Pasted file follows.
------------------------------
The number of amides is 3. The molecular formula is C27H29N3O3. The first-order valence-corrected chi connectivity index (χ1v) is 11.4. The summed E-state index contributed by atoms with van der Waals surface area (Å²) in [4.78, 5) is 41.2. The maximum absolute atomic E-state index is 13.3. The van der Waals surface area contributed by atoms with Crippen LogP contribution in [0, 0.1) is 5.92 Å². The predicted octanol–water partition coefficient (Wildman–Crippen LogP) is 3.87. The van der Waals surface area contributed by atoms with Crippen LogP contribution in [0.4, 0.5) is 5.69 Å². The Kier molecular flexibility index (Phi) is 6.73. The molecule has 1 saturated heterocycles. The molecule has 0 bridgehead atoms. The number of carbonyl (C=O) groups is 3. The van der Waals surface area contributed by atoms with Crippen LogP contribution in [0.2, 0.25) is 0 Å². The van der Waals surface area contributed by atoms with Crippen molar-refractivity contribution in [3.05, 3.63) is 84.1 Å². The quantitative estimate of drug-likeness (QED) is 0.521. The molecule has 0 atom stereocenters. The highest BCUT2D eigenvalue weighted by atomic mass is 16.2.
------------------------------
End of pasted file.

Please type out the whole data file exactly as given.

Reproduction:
The number of amides is 3. The molecular formula is C27H29N3O3. The first-order valence-corrected chi connectivity index (χ1v) is 11.4. The summed E-state index contributed by atoms with van der Waals surface area (Å²) in [4.78, 5) is 41.2. The maximum absolute atomic E-state index is 13.3. The van der Waals surface area contributed by atoms with Crippen LogP contribution in [0, 0.1) is 5.92 Å². The predicted octanol–water partition coefficient (Wildman–Crippen LogP) is 3.87. The van der Waals surface area contributed by atoms with Crippen LogP contribution in [0.4, 0.5) is 5.69 Å². The Kier molecular flexibility index (Phi) is 6.73. The molecule has 1 saturated heterocycles. The molecule has 0 bridgehead atoms. The number of carbonyl (C=O) groups is 3. The van der Waals surface area contributed by atoms with Crippen LogP contribution in [0.2, 0.25) is 0 Å². The van der Waals surface area contributed by atoms with Crippen molar-refractivity contribution in [3.05, 3.63) is 84.1 Å². The quantitative estimate of drug-likeness (QED) is 0.521. The molecule has 0 atom stereocenters. The highest BCUT2D eigenvalue weighted by atomic mass is 16.2.